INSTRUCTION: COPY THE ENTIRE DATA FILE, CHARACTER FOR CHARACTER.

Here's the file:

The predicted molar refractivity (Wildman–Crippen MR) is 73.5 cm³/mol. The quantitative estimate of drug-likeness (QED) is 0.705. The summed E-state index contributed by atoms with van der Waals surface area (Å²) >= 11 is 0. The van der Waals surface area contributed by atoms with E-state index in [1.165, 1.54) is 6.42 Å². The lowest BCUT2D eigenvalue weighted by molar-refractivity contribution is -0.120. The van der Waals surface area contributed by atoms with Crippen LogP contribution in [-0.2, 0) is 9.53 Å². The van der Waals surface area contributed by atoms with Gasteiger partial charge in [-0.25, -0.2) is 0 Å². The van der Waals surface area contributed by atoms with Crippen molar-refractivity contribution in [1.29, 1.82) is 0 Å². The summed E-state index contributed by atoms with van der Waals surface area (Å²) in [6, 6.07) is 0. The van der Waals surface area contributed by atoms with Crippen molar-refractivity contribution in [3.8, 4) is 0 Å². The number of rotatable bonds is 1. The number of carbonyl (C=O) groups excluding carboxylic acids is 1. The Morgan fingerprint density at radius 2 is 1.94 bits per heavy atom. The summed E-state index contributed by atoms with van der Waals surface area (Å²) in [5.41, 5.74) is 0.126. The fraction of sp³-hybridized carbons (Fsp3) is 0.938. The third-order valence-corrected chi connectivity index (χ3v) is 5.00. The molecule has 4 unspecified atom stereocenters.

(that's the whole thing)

The predicted molar refractivity (Wildman–Crippen MR) is 73.5 cm³/mol. The quantitative estimate of drug-likeness (QED) is 0.705. The summed E-state index contributed by atoms with van der Waals surface area (Å²) >= 11 is 0. The van der Waals surface area contributed by atoms with E-state index in [1.165, 1.54) is 6.42 Å². The lowest BCUT2D eigenvalue weighted by molar-refractivity contribution is -0.120. The van der Waals surface area contributed by atoms with Crippen LogP contribution in [-0.2, 0) is 9.53 Å². The van der Waals surface area contributed by atoms with Gasteiger partial charge in [-0.25, -0.2) is 0 Å². The van der Waals surface area contributed by atoms with Crippen molar-refractivity contribution in [1.29, 1.82) is 0 Å². The summed E-state index contributed by atoms with van der Waals surface area (Å²) in [6, 6.07) is 0. The van der Waals surface area contributed by atoms with Crippen molar-refractivity contribution in [3.8, 4) is 0 Å². The number of rotatable bonds is 1. The number of carbonyl (C=O) groups excluding carboxylic acids is 1. The Morgan fingerprint density at radius 2 is 1.94 bits per heavy atom. The summed E-state index contributed by atoms with van der Waals surface area (Å²) in [5.41, 5.74) is 0.126. The fraction of sp³-hybridized carbons (Fsp3) is 0.938. The third-order valence-corrected chi connectivity index (χ3v) is 5.00. The molecule has 4 unspecified atom stereocenters.